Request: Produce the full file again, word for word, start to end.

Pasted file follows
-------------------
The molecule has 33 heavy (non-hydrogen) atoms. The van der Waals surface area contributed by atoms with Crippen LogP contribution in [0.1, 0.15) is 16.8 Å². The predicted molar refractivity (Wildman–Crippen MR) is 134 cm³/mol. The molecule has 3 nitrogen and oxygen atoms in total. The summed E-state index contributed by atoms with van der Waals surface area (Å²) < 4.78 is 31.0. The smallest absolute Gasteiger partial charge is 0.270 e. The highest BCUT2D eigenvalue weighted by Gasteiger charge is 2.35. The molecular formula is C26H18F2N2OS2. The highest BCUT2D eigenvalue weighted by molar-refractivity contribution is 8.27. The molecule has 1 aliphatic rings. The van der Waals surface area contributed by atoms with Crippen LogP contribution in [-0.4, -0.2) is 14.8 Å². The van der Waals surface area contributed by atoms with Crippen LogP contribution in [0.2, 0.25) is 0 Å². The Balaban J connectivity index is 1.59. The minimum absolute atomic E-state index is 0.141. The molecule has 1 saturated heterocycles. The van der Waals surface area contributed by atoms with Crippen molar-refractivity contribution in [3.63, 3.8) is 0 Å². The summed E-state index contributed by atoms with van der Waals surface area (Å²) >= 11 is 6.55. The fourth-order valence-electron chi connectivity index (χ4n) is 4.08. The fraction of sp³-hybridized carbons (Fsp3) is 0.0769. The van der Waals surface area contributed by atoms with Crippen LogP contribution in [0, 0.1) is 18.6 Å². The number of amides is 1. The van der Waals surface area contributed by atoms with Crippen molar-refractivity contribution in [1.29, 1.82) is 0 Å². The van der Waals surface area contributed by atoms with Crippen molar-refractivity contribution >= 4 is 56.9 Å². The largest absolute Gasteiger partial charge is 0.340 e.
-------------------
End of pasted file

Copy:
The molecule has 33 heavy (non-hydrogen) atoms. The van der Waals surface area contributed by atoms with Crippen LogP contribution in [0.1, 0.15) is 16.8 Å². The predicted molar refractivity (Wildman–Crippen MR) is 134 cm³/mol. The molecule has 3 nitrogen and oxygen atoms in total. The summed E-state index contributed by atoms with van der Waals surface area (Å²) < 4.78 is 31.0. The smallest absolute Gasteiger partial charge is 0.270 e. The highest BCUT2D eigenvalue weighted by Gasteiger charge is 2.35. The molecular formula is C26H18F2N2OS2. The highest BCUT2D eigenvalue weighted by molar-refractivity contribution is 8.27. The molecule has 1 aliphatic rings. The van der Waals surface area contributed by atoms with Crippen LogP contribution in [-0.4, -0.2) is 14.8 Å². The van der Waals surface area contributed by atoms with Crippen LogP contribution in [0.2, 0.25) is 0 Å². The Balaban J connectivity index is 1.59. The minimum absolute atomic E-state index is 0.141. The molecule has 1 saturated heterocycles. The van der Waals surface area contributed by atoms with Crippen molar-refractivity contribution in [3.63, 3.8) is 0 Å². The summed E-state index contributed by atoms with van der Waals surface area (Å²) >= 11 is 6.55. The fourth-order valence-electron chi connectivity index (χ4n) is 4.08. The fraction of sp³-hybridized carbons (Fsp3) is 0.0769. The van der Waals surface area contributed by atoms with Crippen LogP contribution in [0, 0.1) is 18.6 Å². The number of amides is 1. The van der Waals surface area contributed by atoms with Crippen molar-refractivity contribution in [1.29, 1.82) is 0 Å². The van der Waals surface area contributed by atoms with Crippen molar-refractivity contribution >= 4 is 56.9 Å². The largest absolute Gasteiger partial charge is 0.340 e.